Tuesday, July 01, 2008

Album Review: Evil Urges

My Morning Jacket

Evil Urges

ATCO Records

When My Morning Jacket's new album leaked on the net a full month prior to the official release, excitement was replaced with a gasps of frustration as fans who downloaded the leak discovered that their favorite rock 'n roll band had made a rather large stylistic departure from the signature MMJ sound that initially attracted them to the band. Naturally, the internet lit up like a California wildfire with cry's of mutiny and horror.

Imagine that, a band not doing exactly what you wanted them to do. Shocking.

While Evil Urges is a challenging record upon first listen, some patience and repeated spins reveal a band that has not abandoned it's core musical traits, but instead has opted for a widescreen musical lense that opens up their sound to new possibilities.

Expanding their sonic pallete to include elements of Soul/R&B, Prog Rock and 80s pop, MMJ have sent a message to critics and fans that they are not content being the Kentucky space rockers who sounded like Neil Young & Crazy Horse fed through the atmospherics of Radiohead. The move was a wise one, with up-and-coming bands like Band of Horses and Fleet Foxes obviously utilzing MMJ's musical blueprint, the time to move on is now, or forever risk being stuck in a creative cul-de-sac.

Title track and album opening song "Evil Urges" picks up where the experimentations of previous album Z left off: alternating between proggy keyboards and a bouncing reggae rhythm, lead singer and principal songwriter Jim James lets his Prince-like falsetto fly until mid song where a Who-like guitar battle erupts leading to rocking finale.

The experimentation continues with the electronic/keyboard-heavy "Touch Me I'm Going to Scream Part 1" that sounds like the band OD'd on 80s synth pop and production techniques. It's not until about two and half minutes into the song that the emotional payoff of the vocals and the keys swell to the bursting point and reveal a glorious emotional collage of harmony vocals and keyboard flourishes.

Of course, the song that initially sounded the alarm bell for die hard fans is "Highly Suspicious". With it's Devo keyboards, robotic like chorus and Jame's falsetto singing about peanut butter pudding surprises, "Highly Suspicious" is actually a fun robo-rock song. Fans of the band should be used to MMJ's odd brand of humor by now, and besides, the real audio atrocities of Evil Urges are just a few songs away.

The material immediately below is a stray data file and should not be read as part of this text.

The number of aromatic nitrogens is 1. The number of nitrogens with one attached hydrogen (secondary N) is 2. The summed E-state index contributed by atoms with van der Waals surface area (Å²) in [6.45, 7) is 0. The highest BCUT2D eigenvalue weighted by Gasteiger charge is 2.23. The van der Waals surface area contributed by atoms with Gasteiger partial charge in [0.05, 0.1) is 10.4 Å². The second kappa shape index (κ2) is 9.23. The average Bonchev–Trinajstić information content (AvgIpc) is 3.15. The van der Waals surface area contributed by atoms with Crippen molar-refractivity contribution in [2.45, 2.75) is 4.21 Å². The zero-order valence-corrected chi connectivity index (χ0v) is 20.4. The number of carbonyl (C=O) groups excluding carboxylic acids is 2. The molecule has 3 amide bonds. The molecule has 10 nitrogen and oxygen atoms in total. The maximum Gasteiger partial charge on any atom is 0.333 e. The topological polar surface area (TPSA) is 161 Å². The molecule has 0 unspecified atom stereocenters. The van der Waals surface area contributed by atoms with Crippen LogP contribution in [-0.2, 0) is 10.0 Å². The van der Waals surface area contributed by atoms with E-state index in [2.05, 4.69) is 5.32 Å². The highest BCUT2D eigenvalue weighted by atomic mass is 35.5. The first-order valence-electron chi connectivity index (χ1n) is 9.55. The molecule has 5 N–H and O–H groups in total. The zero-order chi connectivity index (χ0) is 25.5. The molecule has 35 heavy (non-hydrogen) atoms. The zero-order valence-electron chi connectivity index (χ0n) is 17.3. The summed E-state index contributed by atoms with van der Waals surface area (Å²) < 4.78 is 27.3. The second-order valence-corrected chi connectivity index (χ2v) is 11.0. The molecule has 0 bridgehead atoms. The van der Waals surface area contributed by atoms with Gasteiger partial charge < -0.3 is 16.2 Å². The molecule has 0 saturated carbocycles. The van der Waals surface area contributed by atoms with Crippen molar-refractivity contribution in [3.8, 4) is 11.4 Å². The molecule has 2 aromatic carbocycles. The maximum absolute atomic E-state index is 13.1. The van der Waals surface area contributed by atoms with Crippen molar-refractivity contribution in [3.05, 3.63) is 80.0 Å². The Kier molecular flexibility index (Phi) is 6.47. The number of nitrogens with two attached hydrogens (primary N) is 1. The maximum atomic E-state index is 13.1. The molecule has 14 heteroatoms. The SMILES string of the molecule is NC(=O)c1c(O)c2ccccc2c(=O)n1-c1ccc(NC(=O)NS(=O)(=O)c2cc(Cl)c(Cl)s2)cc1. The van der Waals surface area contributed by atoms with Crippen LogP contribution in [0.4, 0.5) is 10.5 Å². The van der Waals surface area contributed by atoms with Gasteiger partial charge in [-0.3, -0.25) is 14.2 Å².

While I praise the band for the experimentation and musical risks they take on Evil Urges, I just cannot get into songs like "Thank You Too" and "Sec Walkin'" that sound like bad 80s Billy Ocean/Air Supply pop ballads . Evolving their drifty country ballads to pop schmaltz just doesn't work for this fan and these songs are the music risks that didn't pan out.

Cleansing my musical pallette from those two songs with rockers like "I'm Amazed", "Aluminum Park" and "Remnants" remind me of the power MMJ has in the live setting- a place MMJ has always ruled. But those didn't prepare me for the true sonic gems of the album.

The hauntingly lovely "Librarian" is the natural evolution from previous drifty epics like "Dancefloors" and "I Will Sing You Songs" off It Still Moves. "Librarian" is almost cinematic in matching the music to James' tale of a young man's crush on an older woman. It's not the most original story, but the sum of its parts creates an MMJ classic.

Hiding at the end of the album is the one-two punch of "Smokin' From Shootin'" and "Touch Me I'm Going to Scream Part 2". Beginning with an electro pulse, "Smokin'" evolves from an emotionally raw beginning to a satisfyingly epic orchestral finish that would make Radiohead's Johnny Greenwood smile. "Touch me I'm Going to Scream Pt. 2" succesfully melds the electro pop influences found elsewhere on the album into a head-bobbing finish to the album that will leave a smile on your face and your toe tapping.

Along with the title track, these last two songs represent to the true evolution of MMJ's sound and should calm any nervous fan thinking the band has lost its marbles. For all the musical risks the band takes on Evil Urges, the real payoff is in creating one of 2008's most exciting albums.

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